A fresh perspective on Pompeii and Herculaneum In the wake of the highly successful Expanded Interiors exhibition at Pompeii and Herculaneum, Catrin Huber and Ian Haynes reflect on what contemporary fine-art practice can reveal about Roman decoration. For many visitors, a trip to Pompeii and Herculaneum is all about the art. Countless ancient cities were […]
Author: Current World Archaeology
This year’s photo competition has seen an outstanding range of archaeological images from around the world flood into the CWA office. We’ve found ourselves transported to remote excavations, magnificent monuments, and spectacular sites near and far through the talented work of our well-travelled readers. Our judge, renowned archaeological photographer Adam Stanford of Aerial-Cam, has cast […]
It may be the royal tombs that spring to mind when we think of the Valley of the Kings, but you did not have to be pharaoh to secure space in the cemetery. More modest tombs exist in greater numbers, although the identity of many of their occupants remains a mystery. Donald P Ryan has been investigating.
More than a decade ago I took a holiday on Naxos. This Cycladic island is a paradise for walkers and those who find pleasure in old high-walled mule tracks that connect miniature Byzantine churches. A German guidebook led me from village to village through this blessed landscape. One day, to escape this comforting world, I […]
The 200th anniversary of Raffles’ arrival in Singapore has galvanised debate about the legacy of this controversial figure. His modern profile owes much to his interest in heritage, which restored his reputation after a debacle in Java. Tom St John Gray has been following in Raffles’ footsteps. Nestled among the skyscrapers and colonial buildings of […]
The golden burial of a Scythian king In 2001, more than 5,000 gold objects were discovered in an untouched Scythian burial in Tuva, Central Asia. But where exactly is Tuva? We first look at an earlier excavation that pushed back the date of the Scythians, and then look in detail at the latest magnificent discovery. […]
When excavations at Akrotiri commenced in 1967, they revealed a prehistoric town with buildings still standing two or even three storeys high. More than 50 years later, the story of the life and death of an extraordinary settlement is still being teased out. We find out more.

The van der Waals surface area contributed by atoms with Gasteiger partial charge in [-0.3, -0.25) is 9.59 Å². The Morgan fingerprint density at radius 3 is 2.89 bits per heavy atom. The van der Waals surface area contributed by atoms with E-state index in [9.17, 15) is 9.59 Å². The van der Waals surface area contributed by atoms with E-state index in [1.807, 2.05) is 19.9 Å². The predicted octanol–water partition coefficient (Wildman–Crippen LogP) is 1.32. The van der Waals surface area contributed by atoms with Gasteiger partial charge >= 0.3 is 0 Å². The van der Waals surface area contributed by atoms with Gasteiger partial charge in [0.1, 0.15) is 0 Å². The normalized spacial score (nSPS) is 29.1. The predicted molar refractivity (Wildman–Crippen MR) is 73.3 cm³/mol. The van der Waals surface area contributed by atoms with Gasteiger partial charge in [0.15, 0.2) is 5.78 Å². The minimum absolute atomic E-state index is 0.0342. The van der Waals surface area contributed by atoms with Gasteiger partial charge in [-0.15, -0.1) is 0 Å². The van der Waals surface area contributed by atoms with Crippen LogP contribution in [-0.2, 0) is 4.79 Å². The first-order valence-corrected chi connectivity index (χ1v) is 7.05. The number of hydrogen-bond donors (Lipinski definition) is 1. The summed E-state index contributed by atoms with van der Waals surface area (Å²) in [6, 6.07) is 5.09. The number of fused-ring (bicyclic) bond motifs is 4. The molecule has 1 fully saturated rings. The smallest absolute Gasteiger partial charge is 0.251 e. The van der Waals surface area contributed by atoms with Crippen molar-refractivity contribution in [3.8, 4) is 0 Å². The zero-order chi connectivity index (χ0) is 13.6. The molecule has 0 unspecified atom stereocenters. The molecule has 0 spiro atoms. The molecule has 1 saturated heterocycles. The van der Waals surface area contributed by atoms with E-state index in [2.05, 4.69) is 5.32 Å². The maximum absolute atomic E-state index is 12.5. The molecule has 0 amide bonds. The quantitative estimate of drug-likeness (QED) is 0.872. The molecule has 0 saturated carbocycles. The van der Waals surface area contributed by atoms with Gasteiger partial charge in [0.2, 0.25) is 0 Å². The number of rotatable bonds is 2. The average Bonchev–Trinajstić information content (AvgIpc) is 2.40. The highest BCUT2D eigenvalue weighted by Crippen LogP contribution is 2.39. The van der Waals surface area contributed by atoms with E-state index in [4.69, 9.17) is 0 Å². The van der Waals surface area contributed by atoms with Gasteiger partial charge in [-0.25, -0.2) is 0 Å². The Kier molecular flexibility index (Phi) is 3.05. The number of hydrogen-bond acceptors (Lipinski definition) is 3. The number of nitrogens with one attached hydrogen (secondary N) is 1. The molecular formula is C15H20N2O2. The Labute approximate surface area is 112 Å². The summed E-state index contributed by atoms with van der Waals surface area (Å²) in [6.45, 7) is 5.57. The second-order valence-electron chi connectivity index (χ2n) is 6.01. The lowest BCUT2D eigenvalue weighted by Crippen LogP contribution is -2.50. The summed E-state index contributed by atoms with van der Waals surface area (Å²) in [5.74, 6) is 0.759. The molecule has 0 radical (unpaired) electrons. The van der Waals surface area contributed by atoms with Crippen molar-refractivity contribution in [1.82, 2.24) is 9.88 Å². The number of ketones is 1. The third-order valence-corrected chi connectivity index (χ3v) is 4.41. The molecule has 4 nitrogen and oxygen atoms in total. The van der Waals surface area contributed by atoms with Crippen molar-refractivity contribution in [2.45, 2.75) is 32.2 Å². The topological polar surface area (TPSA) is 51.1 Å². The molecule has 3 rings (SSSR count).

It is a building like no other at Akrotiri. Now known as the ‘House of the Benches’, it is tucked away on the edge of the famous Bronze Age town. Inside, there is no sign of the domestic set-up suggested by its modern name. Instead, archaeologists have found traces of perplexing and mysterious activity. Among […]
How did an Egyptian pharaoh rejuvenate after a demanding year? The annual Opet festival at Luxor was dedicated to renewing the semi-divine ruler’s lifeforce, but mortals will also benefit from a visit to the temple, as Matthew Symonds reveals. When it came to keeping up with the neighbours, Luxor temple never really stood a chance. […]
A Tuscan challenge Modern archaeology cannot turn a blind eye to its importance in contemporary society. There is a huge and growing appetite for visiting archaeological sites as global tourism grows at an extraordinary pace. So, although my European Research Council project under the Tuscan sun does not envisage a popular archaeological outcome for our […]
Between 1993 and 2018, largescale excavations at the Neolithic site of Çatalhöyük in Turkey as part of the Çatalhöyük Research Project have yielded important evidence of the development and transformation of one of the world’s earliest societies. First settled around 7100 BC, the following centuries at Çatalhöyük saw some radical changes, including an increase in […]
The excavations at Tartessos have won the Palarq award, the most valuable prize in Spanish archaeology. Andrew Selkirk, the Editor-in-chief of CWA, who was one of the judging panel, says that the award, of €80,000, established by Spanish philanthropist Antonio Gallardo Ballart, will enable the excavation of the new site of Turuñuelo to explore the […]